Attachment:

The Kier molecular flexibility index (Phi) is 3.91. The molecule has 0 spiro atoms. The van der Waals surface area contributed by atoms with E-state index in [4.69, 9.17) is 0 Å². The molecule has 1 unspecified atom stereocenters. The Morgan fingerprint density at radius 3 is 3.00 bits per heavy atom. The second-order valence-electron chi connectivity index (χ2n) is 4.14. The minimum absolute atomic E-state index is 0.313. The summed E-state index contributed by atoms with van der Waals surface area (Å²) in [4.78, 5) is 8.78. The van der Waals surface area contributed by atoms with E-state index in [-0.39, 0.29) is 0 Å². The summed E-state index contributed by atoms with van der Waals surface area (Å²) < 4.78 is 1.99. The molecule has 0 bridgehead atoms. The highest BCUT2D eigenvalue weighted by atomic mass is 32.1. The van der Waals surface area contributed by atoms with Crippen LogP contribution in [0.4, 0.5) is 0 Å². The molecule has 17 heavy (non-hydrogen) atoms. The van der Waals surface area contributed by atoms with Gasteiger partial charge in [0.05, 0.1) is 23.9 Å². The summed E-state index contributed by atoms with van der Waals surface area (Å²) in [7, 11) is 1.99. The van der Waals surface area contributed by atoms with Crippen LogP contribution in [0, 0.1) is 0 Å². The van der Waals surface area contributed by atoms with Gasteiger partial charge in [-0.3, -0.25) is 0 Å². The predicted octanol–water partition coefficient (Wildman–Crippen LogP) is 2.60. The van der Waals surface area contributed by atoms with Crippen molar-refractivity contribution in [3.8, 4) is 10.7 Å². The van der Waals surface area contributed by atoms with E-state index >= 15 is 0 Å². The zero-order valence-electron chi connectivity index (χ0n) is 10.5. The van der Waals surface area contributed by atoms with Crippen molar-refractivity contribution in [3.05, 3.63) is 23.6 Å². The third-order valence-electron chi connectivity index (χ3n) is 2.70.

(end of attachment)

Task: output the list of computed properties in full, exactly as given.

The Kier molecular flexibility index (Phi) is 3.91. The molecule has 0 spiro atoms. The van der Waals surface area contributed by atoms with E-state index in [4.69, 9.17) is 0 Å². The molecule has 1 unspecified atom stereocenters. The Morgan fingerprint density at radius 3 is 3.00 bits per heavy atom. The second-order valence-electron chi connectivity index (χ2n) is 4.14. The minimum absolute atomic E-state index is 0.313. The summed E-state index contributed by atoms with van der Waals surface area (Å²) in [4.78, 5) is 8.78. The van der Waals surface area contributed by atoms with E-state index in [-0.39, 0.29) is 0 Å². The summed E-state index contributed by atoms with van der Waals surface area (Å²) < 4.78 is 1.99. The molecule has 0 bridgehead atoms. The highest BCUT2D eigenvalue weighted by atomic mass is 32.1. The van der Waals surface area contributed by atoms with Crippen LogP contribution in [0.4, 0.5) is 0 Å². The molecule has 17 heavy (non-hydrogen) atoms. The van der Waals surface area contributed by atoms with Gasteiger partial charge in [0.05, 0.1) is 23.9 Å². The summed E-state index contributed by atoms with van der Waals surface area (Å²) in [7, 11) is 1.99. The van der Waals surface area contributed by atoms with Crippen LogP contribution in [0, 0.1) is 0 Å². The van der Waals surface area contributed by atoms with Gasteiger partial charge in [-0.3, -0.25) is 0 Å². The predicted octanol–water partition coefficient (Wildman–Crippen LogP) is 2.60. The van der Waals surface area contributed by atoms with Crippen molar-refractivity contribution in [3.8, 4) is 10.7 Å². The van der Waals surface area contributed by atoms with E-state index >= 15 is 0 Å². The zero-order valence-electron chi connectivity index (χ0n) is 10.5. The van der Waals surface area contributed by atoms with Crippen molar-refractivity contribution in [3.05, 3.63) is 23.6 Å². The third-order valence-electron chi connectivity index (χ3n) is 2.70.